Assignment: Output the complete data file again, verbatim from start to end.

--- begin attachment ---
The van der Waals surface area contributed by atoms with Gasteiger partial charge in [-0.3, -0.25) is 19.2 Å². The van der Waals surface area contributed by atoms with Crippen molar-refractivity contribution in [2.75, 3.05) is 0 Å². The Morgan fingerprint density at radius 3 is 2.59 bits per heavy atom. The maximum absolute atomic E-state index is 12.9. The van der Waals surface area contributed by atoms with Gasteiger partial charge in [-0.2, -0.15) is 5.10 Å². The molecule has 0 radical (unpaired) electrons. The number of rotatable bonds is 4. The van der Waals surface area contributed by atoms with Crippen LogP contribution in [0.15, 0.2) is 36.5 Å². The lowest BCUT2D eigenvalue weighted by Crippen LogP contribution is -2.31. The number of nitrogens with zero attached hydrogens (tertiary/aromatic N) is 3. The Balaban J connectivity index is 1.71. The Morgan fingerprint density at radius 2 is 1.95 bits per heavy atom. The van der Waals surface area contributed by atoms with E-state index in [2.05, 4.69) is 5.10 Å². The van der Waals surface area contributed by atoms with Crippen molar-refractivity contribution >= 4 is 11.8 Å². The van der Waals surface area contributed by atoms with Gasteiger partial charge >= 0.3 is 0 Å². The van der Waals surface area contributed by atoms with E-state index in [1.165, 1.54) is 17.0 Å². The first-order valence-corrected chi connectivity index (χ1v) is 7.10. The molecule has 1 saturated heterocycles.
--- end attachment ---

The van der Waals surface area contributed by atoms with Gasteiger partial charge in [-0.3, -0.25) is 19.2 Å². The van der Waals surface area contributed by atoms with Crippen molar-refractivity contribution in [2.75, 3.05) is 0 Å². The Morgan fingerprint density at radius 3 is 2.59 bits per heavy atom. The maximum absolute atomic E-state index is 12.9. The van der Waals surface area contributed by atoms with Gasteiger partial charge in [-0.2, -0.15) is 5.10 Å². The molecule has 0 radical (unpaired) electrons. The number of rotatable bonds is 4. The van der Waals surface area contributed by atoms with Crippen LogP contribution in [0.15, 0.2) is 36.5 Å². The lowest BCUT2D eigenvalue weighted by Crippen LogP contribution is -2.31. The number of nitrogens with zero attached hydrogens (tertiary/aromatic N) is 3. The Balaban J connectivity index is 1.71. The Morgan fingerprint density at radius 2 is 1.95 bits per heavy atom. The van der Waals surface area contributed by atoms with E-state index in [2.05, 4.69) is 5.10 Å². The van der Waals surface area contributed by atoms with Crippen molar-refractivity contribution >= 4 is 11.8 Å². The van der Waals surface area contributed by atoms with Gasteiger partial charge >= 0.3 is 0 Å². The van der Waals surface area contributed by atoms with E-state index in [1.165, 1.54) is 17.0 Å². The first-order valence-corrected chi connectivity index (χ1v) is 7.10. The molecule has 1 saturated heterocycles.